If standing at the shores of Lake Superior isn’t enough to make your jaw drop, imagine a stage filled with world-class musicians and a “Water is Life” banner flapping in front of the waves.
Honor the Earth, an environmental organization co-founded by Winona LaDuke and the Indigo Girls, will present a “Water is Life” benefit concert at Duluth’s Bayfront Festival Park on Aug. 18. Wisconsin’s Bon Iver will headline the concert, with support from Baltimore vocalist Mumu Fresh; Iowa singer-songwriter Lissie; “No More Pipeline Blues” contributor Dorene Day (Waubanewquay); Warm Springs singer-songwriter Quiltman; Smithsonian Folkways Recording Artist Larry Long; Low singer/guitarist Alan Sparhawk; the Pines’ David Huckfelt; Duluth guitar picker Charlie Parr; Leech Lake member Annie Humphrey; Duluth folk group Superior Siren; and Diné blues artist Corey Medina, with additional acts to be announced. Tickets are on sale via First Avenue for $65.
Update (Aug. 4): Nashville blues artist Adia Victoria, Twin Cities pop band Hippo Campus, and Ojibwe folk rocker Keith Secola have been added to the line-up.
Water is Life artists and organizers aim to raise awareness and funds for water protection, even as construction on Enbridge’s Line 3 tar sands pipeline continues. Construction began last December and is estimated to be 70% finished. If completed, the pipeline will cut through Northern Minnesota, including Leech Lake Indian Reservation and treaty lands. Pipelines often spill oil, polluting water and jeopardizing animal and plant life.
“Minnesota’s waters have healed me, inspired me, kept me safe, [and] opened up new worlds to me,” David Huckfelt says. “Saying ‘Water is Life’ is not figurative, not a metaphor; it’s the unending fundamental fact of human existence on planet Earth.”
Winona LaDuke, an Anishinaabe activist and former vice presidential candidate, will host the concert at Bayfront Park. LaDuke has opposed oil and tar sands pipelines for years, having been arrested as recently as July 22 while protesting Line 3 construction.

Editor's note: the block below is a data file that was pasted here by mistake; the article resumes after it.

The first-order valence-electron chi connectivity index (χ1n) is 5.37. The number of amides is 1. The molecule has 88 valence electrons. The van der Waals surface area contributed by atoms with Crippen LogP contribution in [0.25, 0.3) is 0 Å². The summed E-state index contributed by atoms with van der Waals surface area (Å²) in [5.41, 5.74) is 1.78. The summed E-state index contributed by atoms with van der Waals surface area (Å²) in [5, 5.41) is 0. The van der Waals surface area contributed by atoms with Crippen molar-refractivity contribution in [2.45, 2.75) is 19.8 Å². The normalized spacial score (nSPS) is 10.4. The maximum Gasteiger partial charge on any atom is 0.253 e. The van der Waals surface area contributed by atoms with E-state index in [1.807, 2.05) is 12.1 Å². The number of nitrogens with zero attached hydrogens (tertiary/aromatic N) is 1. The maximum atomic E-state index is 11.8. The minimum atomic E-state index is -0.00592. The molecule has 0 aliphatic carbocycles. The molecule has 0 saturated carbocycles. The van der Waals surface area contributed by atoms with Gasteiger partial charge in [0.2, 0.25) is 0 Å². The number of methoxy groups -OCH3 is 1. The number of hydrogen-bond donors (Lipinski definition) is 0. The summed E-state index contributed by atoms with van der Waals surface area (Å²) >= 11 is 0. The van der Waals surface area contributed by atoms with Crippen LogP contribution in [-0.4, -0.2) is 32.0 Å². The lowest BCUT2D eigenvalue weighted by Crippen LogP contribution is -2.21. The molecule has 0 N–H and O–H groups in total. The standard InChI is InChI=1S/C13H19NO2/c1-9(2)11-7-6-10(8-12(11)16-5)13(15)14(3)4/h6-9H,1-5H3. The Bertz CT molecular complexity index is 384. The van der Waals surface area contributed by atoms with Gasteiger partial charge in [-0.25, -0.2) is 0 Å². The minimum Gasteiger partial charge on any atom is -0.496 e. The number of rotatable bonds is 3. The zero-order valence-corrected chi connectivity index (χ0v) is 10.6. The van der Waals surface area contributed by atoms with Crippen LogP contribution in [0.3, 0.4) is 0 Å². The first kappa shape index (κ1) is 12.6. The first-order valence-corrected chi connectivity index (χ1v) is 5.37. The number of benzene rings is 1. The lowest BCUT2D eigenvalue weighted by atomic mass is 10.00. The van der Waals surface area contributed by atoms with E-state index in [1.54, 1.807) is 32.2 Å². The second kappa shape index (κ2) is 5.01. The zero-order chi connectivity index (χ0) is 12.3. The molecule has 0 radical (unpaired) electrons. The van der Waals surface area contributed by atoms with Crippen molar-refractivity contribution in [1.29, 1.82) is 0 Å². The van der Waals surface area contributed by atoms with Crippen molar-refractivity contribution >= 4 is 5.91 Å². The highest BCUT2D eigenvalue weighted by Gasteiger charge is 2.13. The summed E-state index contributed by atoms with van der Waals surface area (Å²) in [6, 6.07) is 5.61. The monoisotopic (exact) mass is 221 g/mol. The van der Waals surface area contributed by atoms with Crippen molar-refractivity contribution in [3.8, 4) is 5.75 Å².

Despite protests, Enbridge CEO Al Monaco estimates that the Minnesota section of the pipeline will be completed by the end of the year.
“Honestly, there’s nothing more valuable than clean water, clean food, and clean air,” says Hope Flanagan, a Seneca Elder. Flanagan’s Ojibwe name is Noo Dinensiikwe, or “little wind woman.” As Community Outreach and Cultural Teacher at Dream of Wild Health, she teaches Indigenous youth about plants and wild plant gathering. She also gathers, thanks, and prays for plants, including medicinal plants and wild rice.
“Wild rice was our amazing Native food source that people have harvested for thousands of years,” Flanagan says. “Part of the Ojibwe prophecy was that the people, to survive, had to come to the land where the food grew on the water.” Wild rice grows in shallow, clean water, and according to the state’s Line 3 environmental review, it is “extremely sensitive to chemical pollutants.” Flanagan says that if a tar sands pipeline were to spill, the sludge would “wipe out” any rice beds it reaches.
Not only that, Flanagan says: “It’s already happening. They’re sucking the water out to build the pipeline. And as they do that, they ruin the rice beds all around there.”
Annie Humphrey, another Water is Life performer, says, “I lived in water for the first nine months of my life. We all have a personal relationship with water. [Nothing can] survive without it. Not walleye, not wild rice, not maple trees, not blueberries or bears.”
“Water is life,” Flanagan says. “If you’re going to look for life, you look for water. So every day I pray for the water and for the beings in the water … If we can value it, maybe we can understand that we don’t survive without it. And if we toxify it, we’re clearly just too foolish to even stick around.”